Hospitality sector voices frustration over Covid-19 mandatory closures
Frustration has been expressed over the announcement that non-essential retail, pubs and restaurants must close for two weeks.
Many businesses, which were closed under a previous circuit break, reopened across the north this morning.
However they must close their doors again for two weeks from November 27 under the latest plan to stem the spread of coronavirus.
David Gough, owner of the Newton Brunch Bar in east Belfast, which previously welcomed international visitors to attempt their enormous Ulster Fry challenge, described the latest announcement as "devastating".
He said the "constant changing of the rules" is "killing businesses", and urged Stormont to ensure financial support is paid out.
Deputy First Minister Michelle O'Neill said the decision was "difficult but right".
"We had to take these difficult decisions but it came on the back of strong medical and scientific advice, and was necessary," she told a virtual Sinn Féin policy launch.
"So, I can say in terms of the anger that is felt by businesses, we share the concern, we share all that concern, we understand how difficult this is, how challenging this is.
"Where the Executive needs to be very focused right now is on getting financial support out to those businesses and unfortunately, to date, I don't believe it has been sufficient."
Ms O'Neill said she raised "as an issue of concern" that businesses can open on November 20 before having to close again next week, during the meeting of the Stormont Executive on Thursday, leading some to fear a rush of shoppers next week.
"I believe that it is contradictory in a sense because you are telling the public, and rightly so, that they are in a very difficult position and health care workers and our health system is under huge pressure, and we need to intervene, but at the same time you're allowing businesses to open this morning," she said.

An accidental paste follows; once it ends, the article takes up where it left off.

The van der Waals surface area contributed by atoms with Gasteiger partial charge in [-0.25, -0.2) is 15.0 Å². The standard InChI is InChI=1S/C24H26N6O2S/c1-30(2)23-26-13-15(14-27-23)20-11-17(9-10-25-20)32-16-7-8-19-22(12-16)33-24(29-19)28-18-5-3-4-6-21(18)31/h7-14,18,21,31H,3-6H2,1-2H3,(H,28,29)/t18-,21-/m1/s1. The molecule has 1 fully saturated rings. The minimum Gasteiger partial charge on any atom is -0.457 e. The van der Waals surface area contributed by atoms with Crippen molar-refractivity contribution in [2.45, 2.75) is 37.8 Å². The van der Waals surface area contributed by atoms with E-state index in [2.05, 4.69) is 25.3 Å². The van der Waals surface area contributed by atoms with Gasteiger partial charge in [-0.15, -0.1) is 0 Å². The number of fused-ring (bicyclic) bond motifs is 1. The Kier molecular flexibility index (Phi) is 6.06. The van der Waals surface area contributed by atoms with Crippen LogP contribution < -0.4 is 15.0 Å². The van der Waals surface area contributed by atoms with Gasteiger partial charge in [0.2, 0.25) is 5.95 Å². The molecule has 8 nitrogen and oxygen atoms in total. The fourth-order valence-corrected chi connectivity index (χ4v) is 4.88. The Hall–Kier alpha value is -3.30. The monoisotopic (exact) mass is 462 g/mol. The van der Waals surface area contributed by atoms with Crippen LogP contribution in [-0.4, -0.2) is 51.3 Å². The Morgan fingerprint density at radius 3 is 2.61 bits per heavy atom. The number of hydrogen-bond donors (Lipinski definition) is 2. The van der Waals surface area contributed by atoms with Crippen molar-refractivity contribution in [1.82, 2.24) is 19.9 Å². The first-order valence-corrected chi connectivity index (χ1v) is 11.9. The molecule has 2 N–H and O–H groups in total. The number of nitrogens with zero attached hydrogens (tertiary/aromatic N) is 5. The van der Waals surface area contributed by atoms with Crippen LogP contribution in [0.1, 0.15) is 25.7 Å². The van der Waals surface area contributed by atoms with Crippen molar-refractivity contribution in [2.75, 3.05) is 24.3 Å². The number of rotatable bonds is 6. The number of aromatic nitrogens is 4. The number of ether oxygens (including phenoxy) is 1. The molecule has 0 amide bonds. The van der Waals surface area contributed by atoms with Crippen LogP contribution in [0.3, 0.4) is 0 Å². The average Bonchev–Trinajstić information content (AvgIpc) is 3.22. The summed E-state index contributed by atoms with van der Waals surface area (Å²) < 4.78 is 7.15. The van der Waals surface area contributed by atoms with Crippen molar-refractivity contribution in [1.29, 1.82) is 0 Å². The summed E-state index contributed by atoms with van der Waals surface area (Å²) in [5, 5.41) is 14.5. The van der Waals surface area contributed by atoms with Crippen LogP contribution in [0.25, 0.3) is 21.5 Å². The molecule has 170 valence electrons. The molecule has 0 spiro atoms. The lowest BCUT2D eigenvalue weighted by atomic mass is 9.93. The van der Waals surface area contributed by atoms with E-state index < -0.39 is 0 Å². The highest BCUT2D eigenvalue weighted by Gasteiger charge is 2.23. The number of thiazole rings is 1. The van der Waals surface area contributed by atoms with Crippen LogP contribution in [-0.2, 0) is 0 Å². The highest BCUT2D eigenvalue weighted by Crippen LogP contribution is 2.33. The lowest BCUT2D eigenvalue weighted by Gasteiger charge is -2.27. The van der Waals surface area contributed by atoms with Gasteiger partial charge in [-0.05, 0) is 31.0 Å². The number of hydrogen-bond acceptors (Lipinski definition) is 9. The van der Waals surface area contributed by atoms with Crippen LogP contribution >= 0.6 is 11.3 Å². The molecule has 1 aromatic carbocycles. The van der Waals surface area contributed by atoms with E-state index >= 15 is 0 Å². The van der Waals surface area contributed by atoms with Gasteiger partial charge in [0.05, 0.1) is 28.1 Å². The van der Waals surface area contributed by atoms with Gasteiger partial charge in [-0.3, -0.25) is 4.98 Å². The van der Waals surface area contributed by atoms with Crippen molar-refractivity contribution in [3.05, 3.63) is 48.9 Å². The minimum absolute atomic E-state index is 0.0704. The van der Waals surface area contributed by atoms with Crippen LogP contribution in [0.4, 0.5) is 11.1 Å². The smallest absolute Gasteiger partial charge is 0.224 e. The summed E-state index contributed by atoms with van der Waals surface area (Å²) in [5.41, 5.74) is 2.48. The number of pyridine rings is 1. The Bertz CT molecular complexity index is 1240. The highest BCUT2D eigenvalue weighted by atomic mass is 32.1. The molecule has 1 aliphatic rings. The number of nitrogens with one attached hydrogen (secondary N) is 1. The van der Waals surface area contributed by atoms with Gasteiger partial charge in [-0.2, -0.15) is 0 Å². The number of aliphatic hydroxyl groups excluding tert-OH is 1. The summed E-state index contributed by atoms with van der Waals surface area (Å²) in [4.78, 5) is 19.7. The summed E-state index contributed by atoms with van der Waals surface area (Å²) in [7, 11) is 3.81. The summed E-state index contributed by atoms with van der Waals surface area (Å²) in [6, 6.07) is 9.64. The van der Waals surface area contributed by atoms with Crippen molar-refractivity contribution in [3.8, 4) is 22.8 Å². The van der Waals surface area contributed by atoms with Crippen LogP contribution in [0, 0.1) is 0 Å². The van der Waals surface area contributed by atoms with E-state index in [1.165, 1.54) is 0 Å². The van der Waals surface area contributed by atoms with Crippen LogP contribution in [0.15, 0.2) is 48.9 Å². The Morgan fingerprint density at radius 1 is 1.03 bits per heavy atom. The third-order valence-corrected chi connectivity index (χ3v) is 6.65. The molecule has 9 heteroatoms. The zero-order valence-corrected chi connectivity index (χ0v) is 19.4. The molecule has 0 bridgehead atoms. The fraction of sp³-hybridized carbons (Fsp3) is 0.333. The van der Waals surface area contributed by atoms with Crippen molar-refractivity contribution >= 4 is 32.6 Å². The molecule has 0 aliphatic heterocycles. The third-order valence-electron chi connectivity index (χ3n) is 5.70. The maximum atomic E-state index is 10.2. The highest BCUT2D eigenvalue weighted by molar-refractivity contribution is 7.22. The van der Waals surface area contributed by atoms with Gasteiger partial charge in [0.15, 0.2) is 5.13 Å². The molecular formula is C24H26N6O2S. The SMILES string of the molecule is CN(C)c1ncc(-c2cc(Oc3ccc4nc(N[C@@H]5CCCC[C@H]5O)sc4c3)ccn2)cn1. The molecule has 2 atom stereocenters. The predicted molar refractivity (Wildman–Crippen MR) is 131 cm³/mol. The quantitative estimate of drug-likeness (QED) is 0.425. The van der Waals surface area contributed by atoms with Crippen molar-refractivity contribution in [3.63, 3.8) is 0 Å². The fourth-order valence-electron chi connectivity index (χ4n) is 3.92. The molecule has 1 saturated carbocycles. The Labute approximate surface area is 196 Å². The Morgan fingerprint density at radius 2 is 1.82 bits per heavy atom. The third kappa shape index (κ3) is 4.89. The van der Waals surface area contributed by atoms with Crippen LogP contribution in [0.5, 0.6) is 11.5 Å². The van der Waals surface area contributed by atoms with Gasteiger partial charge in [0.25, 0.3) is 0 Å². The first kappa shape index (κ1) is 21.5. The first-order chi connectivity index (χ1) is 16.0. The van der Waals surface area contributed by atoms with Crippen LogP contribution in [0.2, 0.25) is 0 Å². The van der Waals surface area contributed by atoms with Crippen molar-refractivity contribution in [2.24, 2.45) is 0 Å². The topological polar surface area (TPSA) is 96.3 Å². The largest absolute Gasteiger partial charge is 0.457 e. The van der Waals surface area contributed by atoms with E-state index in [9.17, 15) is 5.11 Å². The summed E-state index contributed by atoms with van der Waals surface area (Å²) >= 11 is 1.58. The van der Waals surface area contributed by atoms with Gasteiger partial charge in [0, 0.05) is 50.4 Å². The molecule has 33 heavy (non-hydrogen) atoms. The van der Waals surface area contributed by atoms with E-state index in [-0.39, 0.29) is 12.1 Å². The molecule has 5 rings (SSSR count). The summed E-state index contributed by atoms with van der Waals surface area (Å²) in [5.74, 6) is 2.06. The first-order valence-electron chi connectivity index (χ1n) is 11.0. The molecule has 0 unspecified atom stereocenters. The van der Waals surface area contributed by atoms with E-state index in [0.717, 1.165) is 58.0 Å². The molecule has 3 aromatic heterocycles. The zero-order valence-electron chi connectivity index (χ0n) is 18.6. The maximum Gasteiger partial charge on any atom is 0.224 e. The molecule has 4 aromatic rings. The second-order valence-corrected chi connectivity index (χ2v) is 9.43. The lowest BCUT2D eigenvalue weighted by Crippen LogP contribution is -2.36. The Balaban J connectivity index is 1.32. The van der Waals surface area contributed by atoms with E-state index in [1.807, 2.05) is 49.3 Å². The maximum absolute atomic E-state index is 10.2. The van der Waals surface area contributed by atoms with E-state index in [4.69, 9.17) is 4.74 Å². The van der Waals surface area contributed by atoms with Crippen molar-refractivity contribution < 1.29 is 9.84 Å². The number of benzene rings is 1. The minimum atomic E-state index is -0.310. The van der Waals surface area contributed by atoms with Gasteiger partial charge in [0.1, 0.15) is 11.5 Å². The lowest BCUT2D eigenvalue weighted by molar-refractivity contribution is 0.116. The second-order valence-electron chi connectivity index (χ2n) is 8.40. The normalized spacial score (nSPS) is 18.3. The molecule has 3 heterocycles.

"I put that to the health minister, very bluntly, very clearly, and was told they were content that this was OK, that this was factored into the modelling which they had brought in front of us.
"It was on the basis that health had said it was fine to open that we then accepted that that was position that they were putting forward."
Earlier Justice Minister Naomi Long apologised after Ms O'Neill and First Minister Arlene Foster had not given media interviews since the announcement last night.
She said her understanding had been that the top ministers along with Health Minister Robin Swann would have been engaging with the media.
"We were all to make ourselves available to do interviews and so on today to try to explain what is obviously quite a devastating announcement yesterday for a lot of businesses, and I can only apologise because that does not appear to have happened, but I am certainly happy to do my best to explain what happened," she told the BBC.
"We were in a situation where we were given advice that if we did not make decisions with respect to lockdown and more enhanced restrictions and quite a strong circuit-breaker, that we would end up having to bring in restrictions over Christmas and that we would have our hospitals in a pretty bad state."
Chairman of the BMA's Northern Ireland Council Dr Tom Black said the decision taken by the Stormont Executive on Thursday evening should have been taken five weeks ago.
However he welcomed that the Executive was "being led by the science again", and had "made the right decision".
"We need this lockdown if we are going to take the pressure off the hospitals. The hospitals are at breaking point," he said.
"The decision that was made five weeks ago was the wrong decision, it was not severe enough at the time and it needed to be taken earlier.
"We should have brought in more severe measures five weeks ago if we were going to stop this happening now. It's happened, we have a lot of hard work to do."